Two of my favorite authors are Raymond Carver and Charles Bukowski. Both are blue collar writers who encapsulate the mundane, disturbing, hapless, and tragic parts of everyday lives. Often, there is a great deal of humor underneath or simultaneously with these tragedies. Until recently, I had no idea that there is a term for this style and type of writing. It’s called “dirty realism.” The writing focuses more on the pain and suffering rather than the warm and fuzzy; the unhappiness rather than the happy; the trivial rather than the substantive. Both Carver and Bukowski have a very distinctive L.A. feel; although Bukowski was more skid row than Carver. Listen to some Tom Waits while you read either and you’ll feel right at home (I’d recommend Frank’s Wild Years and/or Swordfishtrombones). Now, before I get to rambling (or to put an end to it here and now), this Friday Reads isn’t about Carver or Bukowski. The problem is that I’ve already read their stuff (they are both dead), and for years have been searching for something with a similar feel. I finally found it when I discovered Larry Brown. Unfortunately, Larry Brown also died in 2004, but since I have yet to read any of his stuff, I feel refreshed. Well, sort of.
Like much (if not all) of Carver’s work, Larry Brown’s Big Bad Love is a collection of short stories. There are similarities, but Brown lived in Oxford, Mississippi, so the stories have a different, non-California feel to them. The stories are written from a male perspective, filled with alcoholics, depression, and tales of dysfunctional or failed relationships. I found the stores to be relatable (on some levels) and often hilarious. There is, however, a fine line between laughing at another’s misery and laughing with them. I had the latter feeling. There is something to say about retaining your sense of humor during life’s tragedies, and I think Brown aptly captures that, at least in part 1. Part 2 of the book consists of a longer story. I wouldn’t even recommend reading it. Compared to part 1, it’s a bore. Here’s a quote from part 1 that provides a snippet of Brown’s style:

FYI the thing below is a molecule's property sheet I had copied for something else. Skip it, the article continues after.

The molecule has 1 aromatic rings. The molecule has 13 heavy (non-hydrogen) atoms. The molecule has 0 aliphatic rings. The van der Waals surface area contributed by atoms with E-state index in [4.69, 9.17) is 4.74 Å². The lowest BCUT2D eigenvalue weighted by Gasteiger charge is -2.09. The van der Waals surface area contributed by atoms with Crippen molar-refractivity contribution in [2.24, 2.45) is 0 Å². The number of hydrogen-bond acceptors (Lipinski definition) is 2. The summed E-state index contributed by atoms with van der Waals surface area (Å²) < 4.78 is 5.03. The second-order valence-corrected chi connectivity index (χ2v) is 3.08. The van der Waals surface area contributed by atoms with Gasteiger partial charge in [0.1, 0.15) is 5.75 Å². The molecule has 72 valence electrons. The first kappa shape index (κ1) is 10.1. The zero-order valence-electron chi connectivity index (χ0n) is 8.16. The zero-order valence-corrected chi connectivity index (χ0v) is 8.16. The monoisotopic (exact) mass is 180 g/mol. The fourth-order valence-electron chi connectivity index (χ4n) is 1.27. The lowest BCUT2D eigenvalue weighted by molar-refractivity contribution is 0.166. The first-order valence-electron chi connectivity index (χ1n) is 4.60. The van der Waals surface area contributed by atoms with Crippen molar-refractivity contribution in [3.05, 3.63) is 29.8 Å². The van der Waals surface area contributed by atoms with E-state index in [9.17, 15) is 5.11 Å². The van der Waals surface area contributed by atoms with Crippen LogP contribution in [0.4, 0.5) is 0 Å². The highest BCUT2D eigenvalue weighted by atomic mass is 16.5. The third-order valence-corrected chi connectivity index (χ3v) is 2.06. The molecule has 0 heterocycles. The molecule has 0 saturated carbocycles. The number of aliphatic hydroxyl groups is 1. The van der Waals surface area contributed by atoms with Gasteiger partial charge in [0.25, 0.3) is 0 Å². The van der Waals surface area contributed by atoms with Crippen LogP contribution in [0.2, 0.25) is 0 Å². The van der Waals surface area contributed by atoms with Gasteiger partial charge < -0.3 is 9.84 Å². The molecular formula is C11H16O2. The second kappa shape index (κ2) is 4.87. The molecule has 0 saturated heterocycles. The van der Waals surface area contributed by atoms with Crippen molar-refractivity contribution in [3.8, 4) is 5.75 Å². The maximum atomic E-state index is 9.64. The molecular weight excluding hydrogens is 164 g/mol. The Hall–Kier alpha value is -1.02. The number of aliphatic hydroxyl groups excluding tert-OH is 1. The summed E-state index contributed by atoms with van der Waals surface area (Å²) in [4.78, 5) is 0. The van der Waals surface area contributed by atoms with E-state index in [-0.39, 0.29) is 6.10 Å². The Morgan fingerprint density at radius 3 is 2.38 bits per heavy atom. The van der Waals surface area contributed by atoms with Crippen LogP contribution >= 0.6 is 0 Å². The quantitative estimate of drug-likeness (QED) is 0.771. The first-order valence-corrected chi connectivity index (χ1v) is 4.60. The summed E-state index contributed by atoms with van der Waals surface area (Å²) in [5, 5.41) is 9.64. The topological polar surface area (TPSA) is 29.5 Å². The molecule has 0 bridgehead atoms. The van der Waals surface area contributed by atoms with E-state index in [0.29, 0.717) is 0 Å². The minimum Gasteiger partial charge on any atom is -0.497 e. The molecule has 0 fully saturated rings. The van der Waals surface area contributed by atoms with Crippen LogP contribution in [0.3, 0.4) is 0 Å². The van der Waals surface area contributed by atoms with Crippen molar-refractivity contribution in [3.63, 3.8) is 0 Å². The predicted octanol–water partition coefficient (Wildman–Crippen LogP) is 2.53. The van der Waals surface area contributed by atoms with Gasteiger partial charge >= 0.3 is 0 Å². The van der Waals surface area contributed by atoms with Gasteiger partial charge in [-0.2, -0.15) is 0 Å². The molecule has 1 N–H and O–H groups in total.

“I didn’t know why something that started off feeling so good had to wind up feeling so bad. Love was a big word and it covered a lot of territory. You could spend your whole life chasing after it and wind up with nothing, be an old bitter guy with long nose hair and ear hair and no teeth, hanging out in bars, looking for somebody your age, but the chances of success went down then. After a while you got too many strikes against you.”